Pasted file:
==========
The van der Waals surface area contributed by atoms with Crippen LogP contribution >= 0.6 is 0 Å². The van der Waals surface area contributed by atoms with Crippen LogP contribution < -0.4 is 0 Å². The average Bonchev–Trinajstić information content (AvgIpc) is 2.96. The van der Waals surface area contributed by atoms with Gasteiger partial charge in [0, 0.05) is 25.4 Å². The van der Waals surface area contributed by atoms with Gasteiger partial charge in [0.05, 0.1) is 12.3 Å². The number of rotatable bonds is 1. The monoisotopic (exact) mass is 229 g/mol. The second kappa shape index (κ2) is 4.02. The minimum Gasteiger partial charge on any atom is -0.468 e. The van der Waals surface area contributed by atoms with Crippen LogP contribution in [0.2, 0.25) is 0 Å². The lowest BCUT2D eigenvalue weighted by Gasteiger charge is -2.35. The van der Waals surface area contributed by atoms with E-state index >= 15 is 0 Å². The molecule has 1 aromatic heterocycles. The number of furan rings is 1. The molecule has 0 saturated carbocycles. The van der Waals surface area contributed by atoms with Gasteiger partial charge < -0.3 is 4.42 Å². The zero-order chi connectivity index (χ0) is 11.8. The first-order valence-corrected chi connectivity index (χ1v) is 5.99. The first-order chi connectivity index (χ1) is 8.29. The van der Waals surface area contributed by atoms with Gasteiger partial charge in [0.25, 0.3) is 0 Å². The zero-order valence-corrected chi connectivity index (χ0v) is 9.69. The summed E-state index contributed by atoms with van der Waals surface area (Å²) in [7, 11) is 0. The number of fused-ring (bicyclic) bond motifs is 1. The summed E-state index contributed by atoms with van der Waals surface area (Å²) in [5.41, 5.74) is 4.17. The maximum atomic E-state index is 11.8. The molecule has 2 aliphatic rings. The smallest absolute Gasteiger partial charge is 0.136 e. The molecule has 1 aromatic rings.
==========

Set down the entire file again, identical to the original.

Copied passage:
The van der Waals surface area contributed by atoms with Crippen LogP contribution >= 0.6 is 0 Å². The van der Waals surface area contributed by atoms with Crippen LogP contribution < -0.4 is 0 Å². The average Bonchev–Trinajstić information content (AvgIpc) is 2.96. The van der Waals surface area contributed by atoms with Gasteiger partial charge in [0, 0.05) is 25.4 Å². The van der Waals surface area contributed by atoms with Gasteiger partial charge in [0.05, 0.1) is 12.3 Å². The number of rotatable bonds is 1. The monoisotopic (exact) mass is 229 g/mol. The second kappa shape index (κ2) is 4.02. The minimum Gasteiger partial charge on any atom is -0.468 e. The van der Waals surface area contributed by atoms with Crippen LogP contribution in [0.2, 0.25) is 0 Å². The lowest BCUT2D eigenvalue weighted by Gasteiger charge is -2.35. The van der Waals surface area contributed by atoms with E-state index >= 15 is 0 Å². The molecule has 1 aromatic heterocycles. The number of furan rings is 1. The molecule has 0 saturated carbocycles. The van der Waals surface area contributed by atoms with Gasteiger partial charge < -0.3 is 4.42 Å². The zero-order chi connectivity index (χ0) is 11.8. The first-order valence-corrected chi connectivity index (χ1v) is 5.99. The first-order chi connectivity index (χ1) is 8.29. The van der Waals surface area contributed by atoms with Gasteiger partial charge in [0.25, 0.3) is 0 Å². The zero-order valence-corrected chi connectivity index (χ0v) is 9.69. The summed E-state index contributed by atoms with van der Waals surface area (Å²) in [7, 11) is 0. The number of fused-ring (bicyclic) bond motifs is 1. The summed E-state index contributed by atoms with van der Waals surface area (Å²) in [5.41, 5.74) is 4.17. The maximum atomic E-state index is 11.8. The molecule has 2 aliphatic rings. The smallest absolute Gasteiger partial charge is 0.136 e. The molecule has 1 aromatic rings.